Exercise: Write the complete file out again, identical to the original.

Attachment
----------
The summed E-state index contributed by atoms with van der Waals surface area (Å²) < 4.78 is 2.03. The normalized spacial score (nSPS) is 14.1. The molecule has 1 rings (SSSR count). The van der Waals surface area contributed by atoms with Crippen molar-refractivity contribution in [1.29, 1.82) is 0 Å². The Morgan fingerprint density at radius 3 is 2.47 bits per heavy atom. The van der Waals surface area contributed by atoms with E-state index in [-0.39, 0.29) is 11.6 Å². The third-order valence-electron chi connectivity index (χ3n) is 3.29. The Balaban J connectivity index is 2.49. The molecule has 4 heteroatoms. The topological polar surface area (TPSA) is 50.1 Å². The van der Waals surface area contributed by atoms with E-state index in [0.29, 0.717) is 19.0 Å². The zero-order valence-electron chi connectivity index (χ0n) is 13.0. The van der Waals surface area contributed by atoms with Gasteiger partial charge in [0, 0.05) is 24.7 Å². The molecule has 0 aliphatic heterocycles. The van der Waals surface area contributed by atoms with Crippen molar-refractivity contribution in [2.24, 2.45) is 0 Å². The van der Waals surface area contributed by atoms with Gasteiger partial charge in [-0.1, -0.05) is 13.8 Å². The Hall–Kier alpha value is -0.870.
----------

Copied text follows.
The summed E-state index contributed by atoms with van der Waals surface area (Å²) < 4.78 is 2.03. The normalized spacial score (nSPS) is 14.1. The molecule has 1 rings (SSSR count). The van der Waals surface area contributed by atoms with Crippen molar-refractivity contribution in [1.29, 1.82) is 0 Å². The Morgan fingerprint density at radius 3 is 2.47 bits per heavy atom. The van der Waals surface area contributed by atoms with E-state index in [-0.39, 0.29) is 11.6 Å². The third-order valence-electron chi connectivity index (χ3n) is 3.29. The Balaban J connectivity index is 2.49. The molecule has 4 heteroatoms. The topological polar surface area (TPSA) is 50.1 Å². The van der Waals surface area contributed by atoms with E-state index in [0.29, 0.717) is 19.0 Å². The zero-order valence-electron chi connectivity index (χ0n) is 13.0. The van der Waals surface area contributed by atoms with Gasteiger partial charge in [0, 0.05) is 24.7 Å². The molecule has 0 aliphatic heterocycles. The van der Waals surface area contributed by atoms with Crippen molar-refractivity contribution in [2.24, 2.45) is 0 Å². The van der Waals surface area contributed by atoms with Gasteiger partial charge in [-0.1, -0.05) is 13.8 Å². The Hall–Kier alpha value is -0.870.